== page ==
George Conway

In the capital, the Conway cogito was always as follows: Kellyanne works (for Trump), therefore George is. He would not have gained legions of Twitter followers, a column in The Washington Post, or a buzzing social life had it not been for his wife’s proximity to power. The curdled Carville-Matalin routine seemed to be working out just fine for him. But then, the Conways’ 15-year-old daughter, Claudia, seized the means of production, wooing the media with her caustic Twitter feed that put both Mommy and Daddy on blast and generating a blizzard of headlines. You almost (almost) had to feel sorry for Kellyanne when she stepped down from her White House job. George, for his part, bravely announced that he would be stepping away from … his Twitter account. But not for long. He was soon back, comparing Trump to 9/11. What would we have done without his brilliant Trump analysis?


Jim Acosta

The briefing-room warrior and self-licking ice-cream cone of one. Colleagues roll their eyes at this CNN correspondent’s constant theatrics: the hyper-partisan needling, the way he makes himself the story, that his questions rarely seem designed to elicit information but rather foment spectacle. It’s not that we don’t love a brawler in the briefing room. Take, for example, Yamiche Alcindor of PBS. She is the anti-Acosta, leveling tough questions in a dispassionate way, never falling for the bait by letting testy exchanges be about herself or her own feelings. When she tangos with the president or a top flack, we often learn something. When Acosta does it, we learn about Jim. His self-aggrandizing book is titled The Enemy of the People: A Dangerous Time to Tell the Truth in America. Certainly, it will be a dangerous time for his ratings with Joe Biden behind the podium.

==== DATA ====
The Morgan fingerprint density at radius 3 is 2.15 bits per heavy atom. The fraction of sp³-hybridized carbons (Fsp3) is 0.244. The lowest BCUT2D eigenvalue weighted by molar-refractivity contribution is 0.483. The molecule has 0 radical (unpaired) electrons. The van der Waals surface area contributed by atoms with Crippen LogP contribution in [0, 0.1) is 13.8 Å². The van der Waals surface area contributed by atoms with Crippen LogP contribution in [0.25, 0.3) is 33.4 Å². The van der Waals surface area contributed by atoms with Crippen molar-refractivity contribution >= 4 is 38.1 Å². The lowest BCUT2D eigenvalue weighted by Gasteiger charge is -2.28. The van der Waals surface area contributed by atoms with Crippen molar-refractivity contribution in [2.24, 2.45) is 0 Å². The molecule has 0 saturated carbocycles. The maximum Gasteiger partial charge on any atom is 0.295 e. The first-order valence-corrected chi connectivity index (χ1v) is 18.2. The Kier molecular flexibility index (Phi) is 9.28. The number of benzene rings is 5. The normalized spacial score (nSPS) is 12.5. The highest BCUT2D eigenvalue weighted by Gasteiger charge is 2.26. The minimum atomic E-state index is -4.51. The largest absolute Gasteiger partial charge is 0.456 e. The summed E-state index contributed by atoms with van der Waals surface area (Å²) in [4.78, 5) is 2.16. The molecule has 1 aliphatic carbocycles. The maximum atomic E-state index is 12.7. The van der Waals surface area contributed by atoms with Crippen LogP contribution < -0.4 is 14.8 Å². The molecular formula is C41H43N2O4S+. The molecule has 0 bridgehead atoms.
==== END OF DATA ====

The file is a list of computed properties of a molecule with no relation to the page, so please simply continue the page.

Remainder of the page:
April Ryan

Her briefing-room antics were so Acostian that Ryan, bureau chief for American Urban Radio Network and a CNN commentator, eventually took the show on the road. At a speech Ryan was giving in New Jersey, her bodyguard roughed up a reporter. It took days for Ryan to deign to respond, and when she did, she began dissembling in a way that sounded not unlike … a Trump press secretary! (Her book? Under Fire: Reporting from the Front Lines of the Trump White House.)


Chanel Rion & Friends

A White House correspondent for the crackpot OAN (One America News) Network, Rion is the scurrilous figure in the back of the room, lobbing questions such as: “Do you consider the term ‘Chinese food’ racist?” In a normal White House, OAN would not be credentialed. Rion is just one of a core of similarly sycophantic “reporters” who work at places such as the Daily Caller and the Federalist and who post up at the bar of the Trump International Hotel in D.C., night after night, hoping to ingratiate themselves in Trumpworld.


Anthony Scaramucci

As Trump recently tweeted in part, after catching his former communications director on a Fox News appearance, “.@Scaramucci, who just made a fool of himself as he got taken apart by @SteveHiltonx, only lasted 11 days in his favorite of all time Administration.” One gets the feeling Scaramucci will be dining out on those 264 hours for an eternity. (The title of his book? Trump: The Blue-Collar President.)


Rick Wilson

This Republican strategist describes Dick Cheney as his “mentor,” toiled for Rudy Giuliani, and used to tweet foul things about Joe Biden. (One 2012 entry: “Here comes Joe ‘I’m A Catholic, Except for the Third Trimester Abortions’ Biden.”) But all that is forgiven, thanks to his poisonously mediocre anti-Trump screeds. Everything Trump Touches Dies is his subtly titled book. Wilson seems to be enjoying his newfound status as Resistance Hero, so it only makes sense that, in his own way, he’s probably hoping Trump sticks around. How else to interpret Wilson’s appearance on CNN earlier this year, when he delivered to Trump a moment that was “Deplorables” times a thousand? In a mock Southern accent, Wilson mocked voters and “the credulous boom rube demo that backs Donald Trump, that wants to think that Donald Trump is the smart one and y’all elitists are dumb.” As Don Lemon laughed, smacking his head down on his desk, Wilson continued in character, “Your math and your reading!” Trump himself could not have devised a better re-election ad. Right-wing media pounced. Nice work, Rick!


Saturday Night Live

This era is often described as “beyond parody.” But S.N.L. managed to pull it off. Kate McKinnon as Kellyanne Conway and Jeff Sessions. Scarlett Johansson as Ivanka. Melissa McCarthy as Sean Spicer. Their treatment of Trumpworld worked. Relevancy and ratings come thanks to Trump’s lame cri de coeur about the show. And so does material. If 45 gets 86’d, these jokers will have to actually get their act together. You think Joe Biden will be serving up this caliber of character on a weekly basis?

Shawn McCreesh is a writer based in Washington, D.C.